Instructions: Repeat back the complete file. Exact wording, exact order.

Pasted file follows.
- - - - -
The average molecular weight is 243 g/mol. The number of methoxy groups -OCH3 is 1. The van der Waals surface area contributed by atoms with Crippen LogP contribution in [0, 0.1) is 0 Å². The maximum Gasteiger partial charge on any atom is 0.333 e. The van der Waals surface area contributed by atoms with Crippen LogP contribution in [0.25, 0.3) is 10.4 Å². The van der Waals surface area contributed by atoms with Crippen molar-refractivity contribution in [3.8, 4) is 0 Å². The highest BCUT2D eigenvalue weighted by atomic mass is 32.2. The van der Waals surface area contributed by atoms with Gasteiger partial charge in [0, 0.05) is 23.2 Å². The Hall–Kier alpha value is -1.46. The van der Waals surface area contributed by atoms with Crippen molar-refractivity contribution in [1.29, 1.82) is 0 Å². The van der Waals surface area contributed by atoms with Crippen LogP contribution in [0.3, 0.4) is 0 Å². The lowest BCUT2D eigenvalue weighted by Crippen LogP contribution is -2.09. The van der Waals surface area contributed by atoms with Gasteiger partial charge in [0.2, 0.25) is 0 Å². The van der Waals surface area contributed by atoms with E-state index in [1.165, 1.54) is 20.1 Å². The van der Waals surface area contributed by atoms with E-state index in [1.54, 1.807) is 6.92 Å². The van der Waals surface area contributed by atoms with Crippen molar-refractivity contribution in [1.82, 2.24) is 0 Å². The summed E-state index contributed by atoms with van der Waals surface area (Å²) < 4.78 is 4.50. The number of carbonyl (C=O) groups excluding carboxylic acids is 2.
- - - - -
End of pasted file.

The average molecular weight is 243 g/mol. The number of methoxy groups -OCH3 is 1. The van der Waals surface area contributed by atoms with Crippen LogP contribution in [0, 0.1) is 0 Å². The maximum Gasteiger partial charge on any atom is 0.333 e. The van der Waals surface area contributed by atoms with Crippen LogP contribution in [0.25, 0.3) is 10.4 Å². The van der Waals surface area contributed by atoms with Crippen molar-refractivity contribution in [3.8, 4) is 0 Å². The highest BCUT2D eigenvalue weighted by atomic mass is 32.2. The van der Waals surface area contributed by atoms with Gasteiger partial charge in [0, 0.05) is 23.2 Å². The Hall–Kier alpha value is -1.46. The van der Waals surface area contributed by atoms with Crippen molar-refractivity contribution in [1.29, 1.82) is 0 Å². The van der Waals surface area contributed by atoms with Crippen LogP contribution in [0.3, 0.4) is 0 Å². The lowest BCUT2D eigenvalue weighted by Crippen LogP contribution is -2.09. The van der Waals surface area contributed by atoms with Gasteiger partial charge in [0.2, 0.25) is 0 Å². The van der Waals surface area contributed by atoms with E-state index in [1.165, 1.54) is 20.1 Å². The van der Waals surface area contributed by atoms with E-state index in [1.54, 1.807) is 6.92 Å². The van der Waals surface area contributed by atoms with Crippen molar-refractivity contribution in [1.82, 2.24) is 0 Å². The summed E-state index contributed by atoms with van der Waals surface area (Å²) < 4.78 is 4.50. The number of carbonyl (C=O) groups excluding carboxylic acids is 2.